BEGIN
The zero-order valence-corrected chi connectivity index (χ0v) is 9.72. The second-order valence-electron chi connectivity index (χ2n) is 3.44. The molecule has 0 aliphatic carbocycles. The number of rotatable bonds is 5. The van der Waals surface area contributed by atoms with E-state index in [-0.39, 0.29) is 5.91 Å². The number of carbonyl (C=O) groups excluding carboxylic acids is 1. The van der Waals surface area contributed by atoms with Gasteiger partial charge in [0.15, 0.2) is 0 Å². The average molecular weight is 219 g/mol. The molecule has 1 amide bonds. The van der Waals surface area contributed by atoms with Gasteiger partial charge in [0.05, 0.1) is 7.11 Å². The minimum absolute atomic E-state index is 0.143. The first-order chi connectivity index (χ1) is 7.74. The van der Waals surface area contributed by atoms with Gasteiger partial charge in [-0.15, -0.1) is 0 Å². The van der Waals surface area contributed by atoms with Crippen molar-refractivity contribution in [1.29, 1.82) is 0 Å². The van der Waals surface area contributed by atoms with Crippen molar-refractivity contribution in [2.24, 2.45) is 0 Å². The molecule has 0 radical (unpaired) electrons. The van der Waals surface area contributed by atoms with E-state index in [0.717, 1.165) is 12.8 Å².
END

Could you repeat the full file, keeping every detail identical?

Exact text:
The zero-order valence-corrected chi connectivity index (χ0v) is 9.72. The second-order valence-electron chi connectivity index (χ2n) is 3.44. The molecule has 0 aliphatic carbocycles. The number of rotatable bonds is 5. The van der Waals surface area contributed by atoms with E-state index in [-0.39, 0.29) is 5.91 Å². The number of carbonyl (C=O) groups excluding carboxylic acids is 1. The van der Waals surface area contributed by atoms with Gasteiger partial charge in [0.15, 0.2) is 0 Å². The average molecular weight is 219 g/mol. The molecule has 1 amide bonds. The van der Waals surface area contributed by atoms with Gasteiger partial charge in [0.05, 0.1) is 7.11 Å². The minimum absolute atomic E-state index is 0.143. The first-order chi connectivity index (χ1) is 7.74. The van der Waals surface area contributed by atoms with Gasteiger partial charge in [-0.15, -0.1) is 0 Å². The van der Waals surface area contributed by atoms with Crippen molar-refractivity contribution in [1.29, 1.82) is 0 Å². The van der Waals surface area contributed by atoms with Crippen molar-refractivity contribution in [2.24, 2.45) is 0 Å². The molecule has 0 radical (unpaired) electrons. The van der Waals surface area contributed by atoms with E-state index in [0.717, 1.165) is 12.8 Å².